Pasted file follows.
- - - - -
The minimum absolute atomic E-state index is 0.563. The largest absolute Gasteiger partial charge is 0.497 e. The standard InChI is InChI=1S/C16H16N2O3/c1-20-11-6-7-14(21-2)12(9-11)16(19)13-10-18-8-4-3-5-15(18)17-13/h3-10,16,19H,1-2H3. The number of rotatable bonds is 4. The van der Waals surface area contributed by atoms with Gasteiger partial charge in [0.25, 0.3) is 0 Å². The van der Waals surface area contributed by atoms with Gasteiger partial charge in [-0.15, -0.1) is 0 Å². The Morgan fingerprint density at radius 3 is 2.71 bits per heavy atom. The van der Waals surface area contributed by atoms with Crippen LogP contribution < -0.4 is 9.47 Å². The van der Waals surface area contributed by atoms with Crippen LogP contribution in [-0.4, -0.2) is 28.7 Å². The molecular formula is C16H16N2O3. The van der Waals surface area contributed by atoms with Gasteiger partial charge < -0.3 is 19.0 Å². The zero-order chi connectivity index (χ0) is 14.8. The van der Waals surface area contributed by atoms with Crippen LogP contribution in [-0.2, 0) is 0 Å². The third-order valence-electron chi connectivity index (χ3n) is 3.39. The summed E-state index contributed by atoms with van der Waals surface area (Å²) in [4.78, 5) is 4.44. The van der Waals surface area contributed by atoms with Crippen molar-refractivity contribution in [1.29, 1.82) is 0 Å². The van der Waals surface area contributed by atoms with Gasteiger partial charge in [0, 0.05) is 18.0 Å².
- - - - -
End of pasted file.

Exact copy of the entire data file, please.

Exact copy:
The minimum absolute atomic E-state index is 0.563. The largest absolute Gasteiger partial charge is 0.497 e. The standard InChI is InChI=1S/C16H16N2O3/c1-20-11-6-7-14(21-2)12(9-11)16(19)13-10-18-8-4-3-5-15(18)17-13/h3-10,16,19H,1-2H3. The number of rotatable bonds is 4. The van der Waals surface area contributed by atoms with Gasteiger partial charge in [0.25, 0.3) is 0 Å². The van der Waals surface area contributed by atoms with Gasteiger partial charge in [-0.15, -0.1) is 0 Å². The Morgan fingerprint density at radius 3 is 2.71 bits per heavy atom. The van der Waals surface area contributed by atoms with Crippen LogP contribution < -0.4 is 9.47 Å². The van der Waals surface area contributed by atoms with Crippen LogP contribution in [-0.4, -0.2) is 28.7 Å². The molecular formula is C16H16N2O3. The van der Waals surface area contributed by atoms with Gasteiger partial charge < -0.3 is 19.0 Å². The zero-order chi connectivity index (χ0) is 14.8. The van der Waals surface area contributed by atoms with Crippen LogP contribution in [-0.2, 0) is 0 Å². The third-order valence-electron chi connectivity index (χ3n) is 3.39. The summed E-state index contributed by atoms with van der Waals surface area (Å²) in [4.78, 5) is 4.44. The van der Waals surface area contributed by atoms with Crippen molar-refractivity contribution in [1.29, 1.82) is 0 Å². The van der Waals surface area contributed by atoms with Gasteiger partial charge in [0, 0.05) is 18.0 Å².